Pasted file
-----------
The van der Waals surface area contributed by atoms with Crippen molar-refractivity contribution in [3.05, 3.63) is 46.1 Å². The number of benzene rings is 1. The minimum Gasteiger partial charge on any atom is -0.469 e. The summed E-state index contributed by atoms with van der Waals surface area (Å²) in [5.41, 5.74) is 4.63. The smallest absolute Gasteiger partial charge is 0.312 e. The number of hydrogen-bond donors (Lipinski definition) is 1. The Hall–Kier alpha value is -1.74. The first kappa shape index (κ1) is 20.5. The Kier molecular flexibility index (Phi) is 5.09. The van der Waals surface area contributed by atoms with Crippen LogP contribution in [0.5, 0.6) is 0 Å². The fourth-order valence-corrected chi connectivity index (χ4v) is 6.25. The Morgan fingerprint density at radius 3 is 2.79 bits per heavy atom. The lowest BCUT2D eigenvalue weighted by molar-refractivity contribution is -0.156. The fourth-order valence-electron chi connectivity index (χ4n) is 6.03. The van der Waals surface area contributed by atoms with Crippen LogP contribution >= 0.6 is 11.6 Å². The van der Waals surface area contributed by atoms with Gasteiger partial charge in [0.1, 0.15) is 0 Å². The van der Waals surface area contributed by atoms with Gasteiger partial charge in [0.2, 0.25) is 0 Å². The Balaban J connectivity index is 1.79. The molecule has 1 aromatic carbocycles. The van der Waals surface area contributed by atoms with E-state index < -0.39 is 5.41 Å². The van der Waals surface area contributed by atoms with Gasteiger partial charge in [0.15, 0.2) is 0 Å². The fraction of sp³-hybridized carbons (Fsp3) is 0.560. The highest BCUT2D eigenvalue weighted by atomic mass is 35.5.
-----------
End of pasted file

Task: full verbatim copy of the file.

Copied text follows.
The van der Waals surface area contributed by atoms with Crippen molar-refractivity contribution in [3.05, 3.63) is 46.1 Å². The number of benzene rings is 1. The minimum Gasteiger partial charge on any atom is -0.469 e. The summed E-state index contributed by atoms with van der Waals surface area (Å²) in [5.41, 5.74) is 4.63. The smallest absolute Gasteiger partial charge is 0.312 e. The number of hydrogen-bond donors (Lipinski definition) is 1. The Hall–Kier alpha value is -1.74. The first kappa shape index (κ1) is 20.5. The Kier molecular flexibility index (Phi) is 5.09. The van der Waals surface area contributed by atoms with Crippen LogP contribution in [0.5, 0.6) is 0 Å². The fourth-order valence-corrected chi connectivity index (χ4v) is 6.25. The Morgan fingerprint density at radius 3 is 2.79 bits per heavy atom. The lowest BCUT2D eigenvalue weighted by molar-refractivity contribution is -0.156. The fourth-order valence-electron chi connectivity index (χ4n) is 6.03. The van der Waals surface area contributed by atoms with Crippen LogP contribution >= 0.6 is 11.6 Å². The van der Waals surface area contributed by atoms with Gasteiger partial charge in [0.1, 0.15) is 0 Å². The van der Waals surface area contributed by atoms with Gasteiger partial charge in [0.2, 0.25) is 0 Å². The Balaban J connectivity index is 1.79. The molecule has 1 aromatic carbocycles. The van der Waals surface area contributed by atoms with E-state index < -0.39 is 5.41 Å². The van der Waals surface area contributed by atoms with Gasteiger partial charge in [0.15, 0.2) is 0 Å². The fraction of sp³-hybridized carbons (Fsp3) is 0.560. The highest BCUT2D eigenvalue weighted by atomic mass is 35.5.